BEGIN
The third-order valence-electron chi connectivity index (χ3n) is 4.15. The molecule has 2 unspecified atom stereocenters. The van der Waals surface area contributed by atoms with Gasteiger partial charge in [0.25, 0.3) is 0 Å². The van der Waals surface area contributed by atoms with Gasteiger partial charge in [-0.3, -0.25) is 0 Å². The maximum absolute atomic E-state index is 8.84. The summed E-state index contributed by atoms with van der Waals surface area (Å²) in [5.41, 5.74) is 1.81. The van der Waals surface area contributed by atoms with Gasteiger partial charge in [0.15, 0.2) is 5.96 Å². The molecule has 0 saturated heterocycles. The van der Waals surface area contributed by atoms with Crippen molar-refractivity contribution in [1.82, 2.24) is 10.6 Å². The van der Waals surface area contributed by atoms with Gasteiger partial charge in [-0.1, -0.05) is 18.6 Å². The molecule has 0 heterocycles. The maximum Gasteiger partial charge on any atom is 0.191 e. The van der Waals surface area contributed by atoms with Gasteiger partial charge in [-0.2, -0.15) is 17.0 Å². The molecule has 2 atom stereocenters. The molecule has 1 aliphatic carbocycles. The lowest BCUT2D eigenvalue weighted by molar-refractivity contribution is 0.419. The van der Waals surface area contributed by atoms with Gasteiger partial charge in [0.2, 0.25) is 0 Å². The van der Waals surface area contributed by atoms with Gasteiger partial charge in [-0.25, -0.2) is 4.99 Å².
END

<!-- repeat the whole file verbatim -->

The third-order valence-electron chi connectivity index (χ3n) is 4.15. The molecule has 2 unspecified atom stereocenters. The van der Waals surface area contributed by atoms with Gasteiger partial charge in [0.25, 0.3) is 0 Å². The van der Waals surface area contributed by atoms with Gasteiger partial charge in [-0.3, -0.25) is 0 Å². The maximum absolute atomic E-state index is 8.84. The summed E-state index contributed by atoms with van der Waals surface area (Å²) in [5.41, 5.74) is 1.81. The van der Waals surface area contributed by atoms with Gasteiger partial charge in [0.15, 0.2) is 5.96 Å². The molecule has 0 saturated heterocycles. The van der Waals surface area contributed by atoms with Crippen molar-refractivity contribution in [1.82, 2.24) is 10.6 Å². The van der Waals surface area contributed by atoms with Gasteiger partial charge in [-0.1, -0.05) is 18.6 Å². The molecule has 0 heterocycles. The maximum Gasteiger partial charge on any atom is 0.191 e. The van der Waals surface area contributed by atoms with Gasteiger partial charge in [-0.2, -0.15) is 17.0 Å². The molecule has 2 atom stereocenters. The molecule has 1 aliphatic carbocycles. The lowest BCUT2D eigenvalue weighted by molar-refractivity contribution is 0.419. The van der Waals surface area contributed by atoms with Gasteiger partial charge in [0.2, 0.25) is 0 Å². The van der Waals surface area contributed by atoms with Gasteiger partial charge in [-0.25, -0.2) is 4.99 Å².